The thing is that, when she walked away, I felt horrible. At first, I thought is was probably shame about being out of line in some way but, as I sat and thought about what was causing my reaction, I realized that my feelings were not coming from an old wound or limiting belief but were actually justified and related to the present. What I was struggling with was that, even though she was our server and was the obvious person to complain to, she was not the cause of the problem we experienced with our food being late – it was the kitchen’s fault. It wasn’t fair that she should have to assume the responsibility. It didn’t sit well with me at all but I wasn’t sure what else to do. I had been polite. I tipped her well. Still, I was really uneasy about it.
I thought about it some more and decided I’d feel better if I shared my feelings with my companions about how it isn’t fair that patrons have to complain to servers directly about concerns that may have nothing to do with the server’s skills or demeanour.
What happened next was truly fascinating.
As we began to discuss what happened, one of my companions became extremely agitated, to the point of shutting down the conversation altogether. It was clear that the topic of my feelings and the fact that there might be people at the next table listening to us express our strong views about the issue, was extremely triggering. The other people at the table began getting defensive and it began to escalate. Honestly, it was as if I was watching a movie, playing out the very theme that I had been considering so closely all weekend.
It was really uncomfortable.
I managed to resist my default reaction to get involved and fix the situation and simply conveyed to them that nobody would be able to appreciate each others’ perspectives until everybody calmed down. That managed to diffuse the situation, and everybody stopped talking. It was like magic. Still, I felt I had to drop the topic for good and let it go, which meant that my idea of possibly going to speak to the manager to set things right, was not an option.
As we were walking out, the manager ran after us, asking if there was anything I wanted to share with her about the service. She had already comped my meal, but I was relieved that I could tell her that the server had been great and share what I thought the real problem had been. I also told her that I felt it was unfortunate that servers have to run interference for an area of the business that they have no control over. She understood and promised me she would let the server know that she had not done anything wrong.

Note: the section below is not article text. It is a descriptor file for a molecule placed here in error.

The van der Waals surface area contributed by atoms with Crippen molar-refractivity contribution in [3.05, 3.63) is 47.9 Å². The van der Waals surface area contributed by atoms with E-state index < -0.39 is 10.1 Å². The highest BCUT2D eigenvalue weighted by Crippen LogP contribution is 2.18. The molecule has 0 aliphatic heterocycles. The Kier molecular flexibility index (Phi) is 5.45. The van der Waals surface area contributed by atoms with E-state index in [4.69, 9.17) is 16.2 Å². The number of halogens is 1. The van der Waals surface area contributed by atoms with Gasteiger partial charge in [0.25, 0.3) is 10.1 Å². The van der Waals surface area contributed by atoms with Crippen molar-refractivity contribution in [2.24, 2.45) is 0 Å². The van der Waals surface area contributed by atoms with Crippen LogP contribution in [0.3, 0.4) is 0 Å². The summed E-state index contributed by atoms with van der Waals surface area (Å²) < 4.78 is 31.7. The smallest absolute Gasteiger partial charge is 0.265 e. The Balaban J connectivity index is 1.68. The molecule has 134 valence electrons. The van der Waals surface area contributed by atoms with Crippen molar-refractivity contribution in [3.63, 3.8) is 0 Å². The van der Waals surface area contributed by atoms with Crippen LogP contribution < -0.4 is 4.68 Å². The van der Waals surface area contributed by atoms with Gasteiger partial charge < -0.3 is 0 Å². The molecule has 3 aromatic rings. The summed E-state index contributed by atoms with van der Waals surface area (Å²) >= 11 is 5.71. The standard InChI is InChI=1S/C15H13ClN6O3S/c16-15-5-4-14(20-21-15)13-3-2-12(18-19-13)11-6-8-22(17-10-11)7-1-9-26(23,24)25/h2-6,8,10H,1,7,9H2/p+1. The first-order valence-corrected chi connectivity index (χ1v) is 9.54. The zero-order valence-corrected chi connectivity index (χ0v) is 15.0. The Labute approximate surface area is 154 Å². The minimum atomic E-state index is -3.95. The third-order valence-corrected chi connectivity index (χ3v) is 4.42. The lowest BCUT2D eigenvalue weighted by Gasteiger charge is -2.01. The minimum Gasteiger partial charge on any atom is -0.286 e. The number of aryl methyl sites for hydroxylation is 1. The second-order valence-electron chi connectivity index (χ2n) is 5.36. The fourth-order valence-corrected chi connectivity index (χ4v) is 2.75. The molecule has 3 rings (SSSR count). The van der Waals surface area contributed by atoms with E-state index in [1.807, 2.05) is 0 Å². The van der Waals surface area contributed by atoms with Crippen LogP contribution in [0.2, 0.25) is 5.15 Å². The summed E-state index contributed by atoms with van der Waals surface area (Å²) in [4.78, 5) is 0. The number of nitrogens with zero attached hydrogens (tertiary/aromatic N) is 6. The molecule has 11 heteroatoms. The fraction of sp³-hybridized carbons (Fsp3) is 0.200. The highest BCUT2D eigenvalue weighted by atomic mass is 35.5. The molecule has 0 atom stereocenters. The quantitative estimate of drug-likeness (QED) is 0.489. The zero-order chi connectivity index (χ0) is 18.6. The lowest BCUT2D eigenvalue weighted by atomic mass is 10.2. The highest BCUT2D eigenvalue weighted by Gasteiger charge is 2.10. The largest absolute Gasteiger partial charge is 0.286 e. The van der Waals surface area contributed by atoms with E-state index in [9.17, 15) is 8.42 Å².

I felt SO much better after that.
So, here’s what I’ve noticed:
- Something about me sharing my feelings regarding the restaurant issue while other people were in earshot caused one of my companions to become extremely uncomfortable and react by shutting the conversation down.
- The responses to the anger I expressed in my (“A Scapegoat Story”) post were mostly about fixing me and/or offering advice. On first glance, the advice would seem like a kind gesture in an effort to help but, I wasn’t asking for advice or to be fixed, so their decision to offer it is not about me.
- My post made a friend question herself about whether she had done something wrong, even though it was the absolute furthest thing from the truth.
- In the past, someone actually unsubscribed from my blog and sent me a note telling me that one of my posts was too negative and they just didn’t want to be in that energy. I was hurt but I followed my own advice and learned from it. Overall, I supported her decision to choose what felt best for her.
Now that I’m able to step back and be objective, what becomes clear is simply this:
People are sometimes triggered by my feelings.
And, that’s not about me…. that is about them.
Now, before you begin to tell me, in your head, that I’m wrong or that what I’ve just said doesn’t apply to you, take a moment to check in.
Seriously, humour me.
1) Did you read my “A Scapegoat Story” post?
If not, please do so here.
2) Did you have a reaction?
3) If so, what was it? (Be honest)
4) What did my anger make you feel?
5) How did my anger make you want to react?
And here’s the most interesting question:
After all, my anger isn’t about you. (I guarantee it)
7) Take responsibility for what you felt.
8) Learn from it.
In truth, that’s all I was asking for in my angry post 🙂